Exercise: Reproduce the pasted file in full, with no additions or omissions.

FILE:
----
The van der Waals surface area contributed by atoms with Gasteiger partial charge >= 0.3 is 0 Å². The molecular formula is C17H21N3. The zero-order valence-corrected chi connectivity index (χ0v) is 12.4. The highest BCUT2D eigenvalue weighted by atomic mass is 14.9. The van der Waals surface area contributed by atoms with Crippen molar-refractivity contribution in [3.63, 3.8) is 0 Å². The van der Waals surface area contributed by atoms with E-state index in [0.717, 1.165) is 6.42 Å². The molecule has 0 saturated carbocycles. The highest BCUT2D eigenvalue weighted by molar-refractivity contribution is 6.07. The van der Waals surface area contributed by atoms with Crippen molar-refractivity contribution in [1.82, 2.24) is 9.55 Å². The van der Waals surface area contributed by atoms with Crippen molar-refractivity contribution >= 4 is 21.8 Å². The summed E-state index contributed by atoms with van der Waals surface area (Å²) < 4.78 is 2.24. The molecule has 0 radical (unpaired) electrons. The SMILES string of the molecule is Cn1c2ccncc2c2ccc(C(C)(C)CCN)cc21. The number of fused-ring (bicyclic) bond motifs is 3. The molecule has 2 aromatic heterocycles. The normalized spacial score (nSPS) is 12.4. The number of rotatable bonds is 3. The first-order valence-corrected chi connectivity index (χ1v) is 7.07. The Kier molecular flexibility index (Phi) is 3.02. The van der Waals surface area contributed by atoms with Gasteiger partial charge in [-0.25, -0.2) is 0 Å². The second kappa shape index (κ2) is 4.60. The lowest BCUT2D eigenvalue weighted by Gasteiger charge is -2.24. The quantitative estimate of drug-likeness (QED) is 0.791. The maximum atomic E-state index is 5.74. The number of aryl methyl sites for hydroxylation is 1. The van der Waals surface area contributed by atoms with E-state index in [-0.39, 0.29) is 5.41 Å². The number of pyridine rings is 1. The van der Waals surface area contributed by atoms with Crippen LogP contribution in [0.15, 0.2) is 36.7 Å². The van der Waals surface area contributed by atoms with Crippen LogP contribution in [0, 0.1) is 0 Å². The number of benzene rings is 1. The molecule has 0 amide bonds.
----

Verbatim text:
The van der Waals surface area contributed by atoms with Gasteiger partial charge >= 0.3 is 0 Å². The molecular formula is C17H21N3. The zero-order valence-corrected chi connectivity index (χ0v) is 12.4. The highest BCUT2D eigenvalue weighted by atomic mass is 14.9. The van der Waals surface area contributed by atoms with Crippen molar-refractivity contribution in [3.63, 3.8) is 0 Å². The van der Waals surface area contributed by atoms with E-state index in [0.717, 1.165) is 6.42 Å². The molecule has 0 saturated carbocycles. The highest BCUT2D eigenvalue weighted by molar-refractivity contribution is 6.07. The van der Waals surface area contributed by atoms with Crippen molar-refractivity contribution in [1.82, 2.24) is 9.55 Å². The van der Waals surface area contributed by atoms with Crippen molar-refractivity contribution >= 4 is 21.8 Å². The summed E-state index contributed by atoms with van der Waals surface area (Å²) < 4.78 is 2.24. The molecule has 0 radical (unpaired) electrons. The SMILES string of the molecule is Cn1c2ccncc2c2ccc(C(C)(C)CCN)cc21. The number of fused-ring (bicyclic) bond motifs is 3. The molecule has 2 aromatic heterocycles. The normalized spacial score (nSPS) is 12.4. The number of rotatable bonds is 3. The first-order valence-corrected chi connectivity index (χ1v) is 7.07. The Kier molecular flexibility index (Phi) is 3.02. The van der Waals surface area contributed by atoms with Gasteiger partial charge in [-0.25, -0.2) is 0 Å². The second kappa shape index (κ2) is 4.60. The lowest BCUT2D eigenvalue weighted by Gasteiger charge is -2.24. The quantitative estimate of drug-likeness (QED) is 0.791. The maximum atomic E-state index is 5.74. The number of aryl methyl sites for hydroxylation is 1. The van der Waals surface area contributed by atoms with E-state index in [-0.39, 0.29) is 5.41 Å². The number of pyridine rings is 1. The van der Waals surface area contributed by atoms with Crippen LogP contribution in [0.15, 0.2) is 36.7 Å². The van der Waals surface area contributed by atoms with Crippen LogP contribution in [0, 0.1) is 0 Å². The number of benzene rings is 1. The molecule has 0 amide bonds.